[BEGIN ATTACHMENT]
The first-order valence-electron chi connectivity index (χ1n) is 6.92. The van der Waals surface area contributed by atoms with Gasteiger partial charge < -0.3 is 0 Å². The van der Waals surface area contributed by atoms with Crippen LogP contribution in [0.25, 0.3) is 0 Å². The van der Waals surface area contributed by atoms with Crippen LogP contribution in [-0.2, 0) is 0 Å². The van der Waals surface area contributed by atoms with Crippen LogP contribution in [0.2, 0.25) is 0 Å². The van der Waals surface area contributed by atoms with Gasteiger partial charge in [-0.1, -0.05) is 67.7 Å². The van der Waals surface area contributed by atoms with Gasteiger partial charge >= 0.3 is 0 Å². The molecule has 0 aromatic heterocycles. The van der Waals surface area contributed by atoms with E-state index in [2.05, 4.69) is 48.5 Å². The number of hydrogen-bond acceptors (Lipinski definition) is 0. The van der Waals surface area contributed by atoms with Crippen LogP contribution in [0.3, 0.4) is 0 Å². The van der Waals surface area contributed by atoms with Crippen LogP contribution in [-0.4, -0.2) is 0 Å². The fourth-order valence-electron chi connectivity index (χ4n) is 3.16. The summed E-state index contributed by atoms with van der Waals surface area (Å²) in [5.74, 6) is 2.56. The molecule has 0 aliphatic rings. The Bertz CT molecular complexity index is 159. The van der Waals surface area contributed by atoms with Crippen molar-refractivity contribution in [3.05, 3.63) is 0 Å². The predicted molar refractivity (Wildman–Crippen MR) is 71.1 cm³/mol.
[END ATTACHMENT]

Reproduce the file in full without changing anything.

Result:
The first-order valence-electron chi connectivity index (χ1n) is 6.92. The van der Waals surface area contributed by atoms with Gasteiger partial charge < -0.3 is 0 Å². The van der Waals surface area contributed by atoms with Crippen LogP contribution in [0.25, 0.3) is 0 Å². The van der Waals surface area contributed by atoms with Crippen LogP contribution in [-0.2, 0) is 0 Å². The van der Waals surface area contributed by atoms with Crippen LogP contribution in [0.2, 0.25) is 0 Å². The van der Waals surface area contributed by atoms with Gasteiger partial charge in [-0.1, -0.05) is 67.7 Å². The van der Waals surface area contributed by atoms with Gasteiger partial charge >= 0.3 is 0 Å². The molecule has 0 aromatic heterocycles. The van der Waals surface area contributed by atoms with E-state index in [2.05, 4.69) is 48.5 Å². The number of hydrogen-bond acceptors (Lipinski definition) is 0. The van der Waals surface area contributed by atoms with Crippen LogP contribution in [0.3, 0.4) is 0 Å². The van der Waals surface area contributed by atoms with Crippen LogP contribution in [-0.4, -0.2) is 0 Å². The fourth-order valence-electron chi connectivity index (χ4n) is 3.16. The summed E-state index contributed by atoms with van der Waals surface area (Å²) in [5.74, 6) is 2.56. The molecule has 0 aliphatic rings. The Bertz CT molecular complexity index is 159. The van der Waals surface area contributed by atoms with Crippen molar-refractivity contribution in [3.05, 3.63) is 0 Å². The predicted molar refractivity (Wildman–Crippen MR) is 71.1 cm³/mol.